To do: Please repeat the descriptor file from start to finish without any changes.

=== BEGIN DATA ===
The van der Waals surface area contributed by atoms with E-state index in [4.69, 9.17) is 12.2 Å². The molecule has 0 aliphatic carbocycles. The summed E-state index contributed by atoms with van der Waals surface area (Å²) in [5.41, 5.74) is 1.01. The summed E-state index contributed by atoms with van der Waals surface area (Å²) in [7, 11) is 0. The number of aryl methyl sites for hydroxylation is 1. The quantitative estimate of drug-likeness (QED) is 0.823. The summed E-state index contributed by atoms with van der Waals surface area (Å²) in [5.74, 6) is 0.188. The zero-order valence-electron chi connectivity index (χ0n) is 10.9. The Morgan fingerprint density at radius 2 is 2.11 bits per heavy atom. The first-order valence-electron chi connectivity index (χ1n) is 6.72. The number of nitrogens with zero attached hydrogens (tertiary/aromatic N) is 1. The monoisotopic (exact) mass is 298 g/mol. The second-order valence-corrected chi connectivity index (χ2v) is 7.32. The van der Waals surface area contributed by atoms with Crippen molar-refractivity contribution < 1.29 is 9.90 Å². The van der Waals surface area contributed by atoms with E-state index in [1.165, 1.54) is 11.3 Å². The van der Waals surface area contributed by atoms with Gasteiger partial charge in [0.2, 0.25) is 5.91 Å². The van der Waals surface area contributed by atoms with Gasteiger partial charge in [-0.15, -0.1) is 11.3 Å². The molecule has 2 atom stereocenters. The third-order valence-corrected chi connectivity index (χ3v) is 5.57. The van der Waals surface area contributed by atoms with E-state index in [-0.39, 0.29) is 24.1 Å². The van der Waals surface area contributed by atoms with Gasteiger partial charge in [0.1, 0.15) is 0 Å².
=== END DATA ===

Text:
The van der Waals surface area contributed by atoms with E-state index in [4.69, 9.17) is 12.2 Å². The molecule has 0 aliphatic carbocycles. The summed E-state index contributed by atoms with van der Waals surface area (Å²) in [5.41, 5.74) is 1.01. The summed E-state index contributed by atoms with van der Waals surface area (Å²) in [7, 11) is 0. The number of aryl methyl sites for hydroxylation is 1. The quantitative estimate of drug-likeness (QED) is 0.823. The summed E-state index contributed by atoms with van der Waals surface area (Å²) in [5.74, 6) is 0.188. The zero-order valence-electron chi connectivity index (χ0n) is 10.9. The Morgan fingerprint density at radius 2 is 2.11 bits per heavy atom. The first-order valence-electron chi connectivity index (χ1n) is 6.72. The number of nitrogens with zero attached hydrogens (tertiary/aromatic N) is 1. The monoisotopic (exact) mass is 298 g/mol. The second-order valence-corrected chi connectivity index (χ2v) is 7.32. The van der Waals surface area contributed by atoms with Crippen molar-refractivity contribution < 1.29 is 9.90 Å². The van der Waals surface area contributed by atoms with E-state index in [1.165, 1.54) is 11.3 Å². The van der Waals surface area contributed by atoms with Gasteiger partial charge in [0.2, 0.25) is 5.91 Å². The van der Waals surface area contributed by atoms with Gasteiger partial charge in [-0.15, -0.1) is 11.3 Å². The molecule has 2 atom stereocenters. The third-order valence-corrected chi connectivity index (χ3v) is 5.57. The van der Waals surface area contributed by atoms with E-state index in [-0.39, 0.29) is 24.1 Å². The van der Waals surface area contributed by atoms with Gasteiger partial charge in [0.1, 0.15) is 0 Å².